2. There are 3 MOOC Delivery System – There are hundreds, if not thousands of MOOCs running outside of Coursera, EdX and Uadacity. I know these are the three most popular and often have some of the largest courses, but I’m not sure if it is helpful for the conversation to talk about MOOCs as if these are the only important players. That is like saying that Harvard, MIT and Yale or the only real players in higher education. or that Google, Bing and Yahoo are the only important search engages on the web. Clearly there are many others out there as well, and in the MOOC world, I contend that the others are doing much of the most promising, innovative and interesting work in the world of open learning.
    3. “Motivation is corporate profit” – I’m not comfortable telling all of the MOOC-providers that that profit is their motivation. I know from direct experience that it is not. This is not the case with traditional online courses either. Yes, there are certainly some online Universities that likely have profit as paramount, but many of us do not. The same would go from brick-and-mortar higher education programs.
    4. “MOOCs have a 93% failure rate.” – This is comparing MOOCs to traditional tuition-based, credit-offering programs. We are using a vocabulary to take about engagement and persistence in MOOCs as if they are just another version of a college course, and yet that is not the intent or vision behind many MOOCs. I, for example, have made the case that we could just as easily argue that MOOCs have close to a 100% success rate. My problem with a statement like the 93% one is that I don’t think we are carefully defining our terms. It seem a bit like critiquing the value of a conference based upon how many people register but do not attend every session and planned event. I think we would be better off if we evaluated MOOCs with a new set of criteria that is more specific to the purpose and nature of open learning.
    5. “Traditional grading systems are impossible.” – This is accurate, but it also seems to be comparing MOOCs to traditional courses. Why would we want or need traditional grading systems in most MOOCs? Given the goal and purpose of most MOOCs, what is the need for a traditional grading system? Feedback is important (as it is with all learning), but there and hundreds of ways to give feedback that do not even require a traditional instructor. Again, MOOCs do not have the same purpose of credit-based college courses. We often don’t critique professional conferences because you can’t used traditional grading systems but they can be wonderfully useful and rewarding learning experiences. The same is true for open courses.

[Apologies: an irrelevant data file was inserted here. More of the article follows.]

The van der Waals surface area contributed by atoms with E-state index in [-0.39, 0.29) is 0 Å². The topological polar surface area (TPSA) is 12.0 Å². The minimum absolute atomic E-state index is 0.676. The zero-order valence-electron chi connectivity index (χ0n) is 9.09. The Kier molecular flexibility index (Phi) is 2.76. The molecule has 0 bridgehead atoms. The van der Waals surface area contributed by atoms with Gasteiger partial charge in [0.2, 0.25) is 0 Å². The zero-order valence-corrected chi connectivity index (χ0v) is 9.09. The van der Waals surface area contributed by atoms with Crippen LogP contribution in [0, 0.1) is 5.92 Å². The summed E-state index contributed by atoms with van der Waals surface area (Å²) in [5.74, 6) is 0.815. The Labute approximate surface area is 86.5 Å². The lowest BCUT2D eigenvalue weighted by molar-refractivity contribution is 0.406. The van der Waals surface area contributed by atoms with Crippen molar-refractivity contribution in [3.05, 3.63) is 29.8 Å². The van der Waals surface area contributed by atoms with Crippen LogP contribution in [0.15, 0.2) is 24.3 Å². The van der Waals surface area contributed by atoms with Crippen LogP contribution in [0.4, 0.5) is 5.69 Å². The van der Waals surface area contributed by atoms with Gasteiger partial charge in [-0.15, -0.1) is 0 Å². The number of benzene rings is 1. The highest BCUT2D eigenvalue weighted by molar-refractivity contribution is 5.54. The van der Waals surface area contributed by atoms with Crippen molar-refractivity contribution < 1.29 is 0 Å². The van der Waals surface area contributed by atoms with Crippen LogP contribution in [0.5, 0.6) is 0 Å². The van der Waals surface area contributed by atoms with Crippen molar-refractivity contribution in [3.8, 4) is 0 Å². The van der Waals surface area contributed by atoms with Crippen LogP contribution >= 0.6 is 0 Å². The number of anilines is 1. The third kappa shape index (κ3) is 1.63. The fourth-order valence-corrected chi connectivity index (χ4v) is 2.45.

I appreciate the time put into the infographic and it is a good discussion starter. I am just looking for a broader conversation about MOOCs, one that includes the many important voices and experiments beyond Coursera, EdX and Udacity.

  5. Ulises Escarcega-Prieto

    February 5, 2014 at 11:10 am

    I would basically tend to agree with Sharon Watkins’s general position, but I still think that MOOC’s need to find a slot within our formally structured systems of education, and I don’t think that such place should fall within or be the result of the College Vs. MOOC debate; let me explain.
    I adscribe to the assertion that College (and University, as in Mexico, my country of origin and residence, we do not have College-like cycles) is by definition a very limited upper-education level, into which only very few people may be admitted. And the reason is simple: Not everyone is capable of keeping up with that kind of training, thus being in a position to contribute later. I think the underlying assumption that everybody should somehow be geared into a college-university degree is absurd and unreasonable.
    But colleges and universities do have something that many people crave; people who may not be willing to attend college-university in order to acquire it: Expert experience. In this case, I find the launching of various Chinese megauniversities very enlightening. For instance, apart from the obviously shared objective of helping in training the future professionals China so desperately needs, the Shanghai Radio and Television University (last I read, catering to roughly 2’000,000 students) was designed to provide the sort of hands-on training people living in very far away villages needed: for example, elementary sanitation, health care-oriented training, crop efficiency, veterinarian first aid assistance, etc. It is into this area that I feel MOOC’s may eventually move, catering to individuals and communities who may not only be restrained from attending college (online or face-to-face) but whose needs are quite practical, and for whom higher education institutions may well have what they are looking for.